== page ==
Believe it or not, the sign pictured above was found in a court of law in the United States of America. The Justice Court in Hildale, Utah, whose citizenry is predominantly made up of the polygamous followers of Warren Jeffs. I just returned from Hildale and Colorado City, where I was working on a story on that fundamentalist community.
The trip was frustrating. Working in a closed community like the FLDS towns of Hildale and Colorado City can wear a journalist down in no time. No one will talk to you and phone calls are never returned. The FLDS live under a curtain of secrecy from outsiders. They are trying to keep themselves “pure,” and feel that contact with outsiders can only lead a lessening of the “holy spirit.”
The Colorado City Hall is a great example of how they keep things sealed off. Looking out onto the small parking lot is a set of glass doors that work like a two-way mirror. They can see out but you can’t see in. Once you’re through the first doors, there’s another set of doors with the same glass. And this is a government building, for the people. To be fair, we’ve never had a problem getting in there, but someone else told us how he often found the inner doors locked and an “office closed” sign that he figured had been hastily taped to the door upon his approach.
Our lack of FLDS contacts did little to frustrate Tribune reporter Nate Carlisle. I watched him leave business cards with several people all over town. While we tried to track down members of the City Council, I watched him walk into businesses and get the blank stare when we asked for a certain individual. We never found the people we were looking for and to my knowledge, no one ever called us back. The Chief of Colorado City’s Town Marshal Fred Barlow explained his position on talking to the media in an October, 2005 letter to his prophet, Warren Jeffs, this way:
“The community has been getting harassed by many news reporters. They are asking us why no one will talk to them. As law enforcement we get many calls and I have explained to them that the media have never told the truth about this people and that the people are not trying to justify themselves to the world.”
Fair enough if the FLDS don’t feel the need to justify their beliefs to the world. The world will make its case for or against the FLDS with or without their participation.
The documentary photographer in me sees the FLDS community as a gold mine of imagery. The pioneer clothes, the children, the large scale of their architecture, the religious elements of their beliefs, their sense of community (which I’m only guessing is there because it’s all so hidden away). But without access and their trust, getting great photographs is challenging. Try getting a good photo while your subject is running away from you. It’s a very ineffective approach.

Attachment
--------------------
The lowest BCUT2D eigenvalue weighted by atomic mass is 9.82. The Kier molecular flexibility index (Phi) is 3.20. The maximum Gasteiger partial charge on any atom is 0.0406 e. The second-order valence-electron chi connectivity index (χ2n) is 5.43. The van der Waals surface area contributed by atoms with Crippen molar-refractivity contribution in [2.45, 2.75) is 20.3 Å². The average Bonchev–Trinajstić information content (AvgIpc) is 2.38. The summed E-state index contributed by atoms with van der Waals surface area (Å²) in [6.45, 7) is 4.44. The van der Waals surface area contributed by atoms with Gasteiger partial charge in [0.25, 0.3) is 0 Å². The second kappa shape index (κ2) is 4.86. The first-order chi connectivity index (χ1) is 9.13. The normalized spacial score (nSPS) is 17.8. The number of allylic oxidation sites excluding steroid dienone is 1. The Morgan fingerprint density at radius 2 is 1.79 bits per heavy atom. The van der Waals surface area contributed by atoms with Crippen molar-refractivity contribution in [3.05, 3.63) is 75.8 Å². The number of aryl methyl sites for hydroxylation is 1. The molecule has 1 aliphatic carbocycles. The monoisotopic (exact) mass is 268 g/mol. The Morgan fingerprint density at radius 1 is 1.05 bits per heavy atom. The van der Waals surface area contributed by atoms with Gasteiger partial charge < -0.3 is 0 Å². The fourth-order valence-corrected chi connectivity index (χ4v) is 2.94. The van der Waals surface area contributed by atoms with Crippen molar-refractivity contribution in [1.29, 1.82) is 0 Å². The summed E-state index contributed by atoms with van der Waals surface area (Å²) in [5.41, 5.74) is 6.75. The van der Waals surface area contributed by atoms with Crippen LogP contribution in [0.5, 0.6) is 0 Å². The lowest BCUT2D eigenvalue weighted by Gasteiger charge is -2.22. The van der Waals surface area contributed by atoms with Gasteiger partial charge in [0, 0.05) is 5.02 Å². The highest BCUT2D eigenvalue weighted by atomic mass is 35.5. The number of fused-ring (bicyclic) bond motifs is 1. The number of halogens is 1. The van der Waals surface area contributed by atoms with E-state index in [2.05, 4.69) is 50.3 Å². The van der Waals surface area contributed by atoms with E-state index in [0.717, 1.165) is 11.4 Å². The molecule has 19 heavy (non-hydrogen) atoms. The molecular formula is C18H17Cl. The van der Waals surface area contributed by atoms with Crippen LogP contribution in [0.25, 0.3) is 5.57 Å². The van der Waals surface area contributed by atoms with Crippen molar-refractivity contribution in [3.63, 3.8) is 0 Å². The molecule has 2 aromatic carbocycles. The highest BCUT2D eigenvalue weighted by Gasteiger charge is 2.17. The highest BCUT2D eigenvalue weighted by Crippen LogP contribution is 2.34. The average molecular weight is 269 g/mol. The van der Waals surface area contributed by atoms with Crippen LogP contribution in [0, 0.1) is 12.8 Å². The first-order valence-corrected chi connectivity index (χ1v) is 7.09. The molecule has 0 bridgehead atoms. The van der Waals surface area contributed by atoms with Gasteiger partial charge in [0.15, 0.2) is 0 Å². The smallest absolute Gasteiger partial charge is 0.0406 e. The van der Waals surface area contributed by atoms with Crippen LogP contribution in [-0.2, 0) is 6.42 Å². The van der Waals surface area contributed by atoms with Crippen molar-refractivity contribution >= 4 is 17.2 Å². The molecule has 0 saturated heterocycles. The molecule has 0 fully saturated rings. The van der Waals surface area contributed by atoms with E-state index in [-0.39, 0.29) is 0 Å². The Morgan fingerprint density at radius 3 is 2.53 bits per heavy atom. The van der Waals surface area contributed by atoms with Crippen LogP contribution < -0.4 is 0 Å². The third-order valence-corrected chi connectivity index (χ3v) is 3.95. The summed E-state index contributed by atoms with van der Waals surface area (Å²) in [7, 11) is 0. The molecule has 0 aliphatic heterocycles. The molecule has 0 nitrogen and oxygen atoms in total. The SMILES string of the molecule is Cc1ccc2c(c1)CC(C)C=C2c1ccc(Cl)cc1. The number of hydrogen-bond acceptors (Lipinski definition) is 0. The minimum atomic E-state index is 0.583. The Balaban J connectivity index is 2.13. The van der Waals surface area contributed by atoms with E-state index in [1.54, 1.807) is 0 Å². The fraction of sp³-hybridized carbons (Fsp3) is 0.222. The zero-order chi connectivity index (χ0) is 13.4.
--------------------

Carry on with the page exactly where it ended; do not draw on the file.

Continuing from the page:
Driving around in the beautiful late-afternoon sunlight, I spotted these children playing on a staircase. I shot a couple of frames from the car. As they spotted me they all stopped playing and one of the older girls (she’s not in the photo) ran into the house. After only a few shots, I moved on, hoping that I hadn’t completely ruined their day.
I guess we were all unsatisfied with the situation. The photographer (me) knows that there was a great photo to be had here and he didn’t get it. The kids know they had their afternoon playtime interrupted by yet another news photographer poking around in their town and they ended up having to go inside for the rest of the day to avoid him. The photographer feels like he stole a kid’s sucker.
It’s a shame that these people have closed themselves off from the world, that they feel compelled to keep their mouths shut.
There’s nothing more powerful than one photograph that tells the entire story. And that’s what I got after BYU quarterback John Beck threw a touchdown pass to Jonny Harline with no time left on the clock to win the game and shocked the crazy loud Utah fans into silence.
After the winning catch I ran onto the field for some wide shots and noticed the BYU players lifting someone up on their shoulders. I ran over and held my camera up over my head for a few frames. Ultimately, that photo (above) is the shot of the game for me. The winning quarterback being held aloft, crying. The sea of red Utah fans. And the scoreboard in the background that says it all (for this year, anyway): Utah 31, BYU 33.
Backing up to the play, I didn’t have a clear angle on Harline, so didn’t have a shot of the catch. But immediately after he caught the ball the place went nuts. The entire BYU team and coaching staff ran out onto the field in celebration, while the sea of red fans in the stadium stood stunned and silent.